(Photo: Lower Columbia Tourism, Dave Heath, City of Trail Facebook Page)

(Photo: Lower Columbia Tourism, Dave Heath, City of Trail Facebook Page)

Trail bridge colours mark Parkinson’s awareness

Updated: Bridge Lights Show Support for Front Line Workers, colour change April 25

The City of Trail is recognizing Parkinson’s Awareness Month on Saturday by illuminating the Victoria Street Bridge in magenta and teal-coloured lights.

About Parkinson’s:

Parkinson’s is a neurodegenerative disease. Movement is normally controlled by dopamine, a chemical that carries signals between the nerves in the brain. When cells that normally produce dopamine die, the symptoms of Parkinson’s appear.

Most common symptoms:

– Tremor

– Slowness and stiffness

– Impaired balance

– Rigidity of the muscles

Other symptoms:

– Fatigue

– Soft speech

– Problems with handwriting

– Stooped posture

– Constipation

– Sleep disturbances

A diagnosis of Parkinson’s can take time.

A family doctor might notice it first. You may be referred to a neurologist – a specialist who deals with Parkinson’s. There are no xrays or tests to confirm Parkinson’s. So the neurologist will check your medical history, do a careful physical examination and certain tests, and rule out other conditions which may resemble Parkinson’s.

Currently there is no cure.

You can live with Parkinson’s for years. The symptoms are treated with medication. Some people with Parkinson’s may benefit from surgery.

The following therapies can also help manage the symptoms:

– Physical therapy helps mobility, flexibility and balance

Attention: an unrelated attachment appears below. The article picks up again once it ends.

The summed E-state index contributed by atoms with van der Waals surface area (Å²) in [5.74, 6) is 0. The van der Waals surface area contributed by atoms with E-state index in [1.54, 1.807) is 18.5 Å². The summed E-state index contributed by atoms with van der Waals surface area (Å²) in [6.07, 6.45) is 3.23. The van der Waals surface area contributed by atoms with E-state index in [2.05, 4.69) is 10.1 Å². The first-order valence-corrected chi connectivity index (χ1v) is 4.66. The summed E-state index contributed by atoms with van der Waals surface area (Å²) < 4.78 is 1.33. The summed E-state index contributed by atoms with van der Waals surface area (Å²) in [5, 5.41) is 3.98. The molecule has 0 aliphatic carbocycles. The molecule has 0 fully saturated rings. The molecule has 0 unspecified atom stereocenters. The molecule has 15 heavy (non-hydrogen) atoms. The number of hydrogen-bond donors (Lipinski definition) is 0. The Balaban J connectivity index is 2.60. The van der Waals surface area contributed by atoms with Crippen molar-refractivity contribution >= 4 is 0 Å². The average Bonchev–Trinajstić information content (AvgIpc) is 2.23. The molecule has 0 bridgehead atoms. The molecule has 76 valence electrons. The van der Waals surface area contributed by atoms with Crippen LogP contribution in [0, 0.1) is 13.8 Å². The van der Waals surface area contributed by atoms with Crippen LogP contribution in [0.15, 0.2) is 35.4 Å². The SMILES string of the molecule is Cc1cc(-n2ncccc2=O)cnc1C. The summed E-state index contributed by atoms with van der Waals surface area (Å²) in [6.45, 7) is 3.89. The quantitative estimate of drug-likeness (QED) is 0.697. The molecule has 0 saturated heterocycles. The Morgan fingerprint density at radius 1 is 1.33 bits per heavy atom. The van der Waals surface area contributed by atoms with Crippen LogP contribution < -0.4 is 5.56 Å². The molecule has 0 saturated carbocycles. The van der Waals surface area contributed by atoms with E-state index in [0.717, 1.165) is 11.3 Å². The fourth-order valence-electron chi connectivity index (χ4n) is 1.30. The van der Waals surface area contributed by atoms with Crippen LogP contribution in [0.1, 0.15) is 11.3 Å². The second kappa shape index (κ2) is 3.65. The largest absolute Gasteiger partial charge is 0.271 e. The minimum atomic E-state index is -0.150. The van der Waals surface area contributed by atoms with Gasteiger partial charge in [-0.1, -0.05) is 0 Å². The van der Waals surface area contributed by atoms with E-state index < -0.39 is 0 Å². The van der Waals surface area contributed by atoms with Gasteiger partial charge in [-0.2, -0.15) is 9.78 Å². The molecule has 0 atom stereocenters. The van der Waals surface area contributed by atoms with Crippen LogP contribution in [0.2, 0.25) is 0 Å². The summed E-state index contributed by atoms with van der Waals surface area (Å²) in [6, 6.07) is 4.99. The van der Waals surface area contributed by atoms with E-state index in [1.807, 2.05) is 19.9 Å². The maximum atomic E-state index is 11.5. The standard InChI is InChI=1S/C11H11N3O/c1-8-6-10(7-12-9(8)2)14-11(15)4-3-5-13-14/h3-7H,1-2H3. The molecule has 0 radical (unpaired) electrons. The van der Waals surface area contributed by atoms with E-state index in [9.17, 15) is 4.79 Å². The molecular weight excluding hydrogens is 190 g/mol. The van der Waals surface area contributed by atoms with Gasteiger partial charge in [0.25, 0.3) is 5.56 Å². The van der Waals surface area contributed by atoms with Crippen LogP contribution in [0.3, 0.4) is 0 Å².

– Occupational therapy helps with daily activities

– Speech therapy helps with voice control

– Exercise helps muscles and joints and improves overall health and well-being

Parkinson’s can progress at a different rate for each person.

As symptoms change, medication will need to be adjusted. As the disease progresses, non-motor symptoms may also appear, such as depression, difficulty swallowing, sexual problems or cognitive changes.

It is important to find a doctor who is knowledgeable about Parkinson’s, ideally a neurologist. By working with a health-care team, a treatment plan can be created that will meet the person’s individual needs.

Every Parkinson’s experience is unique.

The symptoms and progression will vary from person to person.

Living with Parkinson’s requires an individualized or holistic approach which includes all aspects of life.

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The City of Trail would like to express our gratitude to all our front line workers including all healthcare workers and medical support staff, RCMP, ambulance attendants, firefighters, as well as grocery store, pharmacy, banking institution and transit employees, who have been working to support our community as we band together to stop the spread of COVID-19.

To show our ongoing support, the decorative lights on the Victoria Street Bridge will be lit in pink/red colours to align with the Hearts in the Window Campaign that encourages people to place colourful hearts in their windows to spark joy during these challenging times. The lights will start tonight, Friday, March 27, and will run until we emerge from this unprecedented situation.

Look for the pink/red lights nightly, with the exception of the purple lights on Monday, April 6 in recognition of National Dental Hygienists week taking place April 4-10, 2020 and the green and gold lights for “Green Shirt Day” scheduled for Tuesday, April 7. Green Shirt Day was created to honour, remember, and recognize all the victims and families of the Humboldt Broncos fatal crash and to continue the legacy of player Logan Boulet by inspiring Canadians to talk to their families and register as organ donors.

To learn more about what the City of Trail is doing to prevent the spread of COVID-19, see www.trail.ca/COVID-19.

The Public Health Agency of Canada has set up a COVID-19 telephone information line at: 1-833-784-4397.

If you think you may have come into contact with COVID-19 or are showing symptoms, CALL 8-1-1 FOR ADVICE.



newsroom@trailtimes.ca

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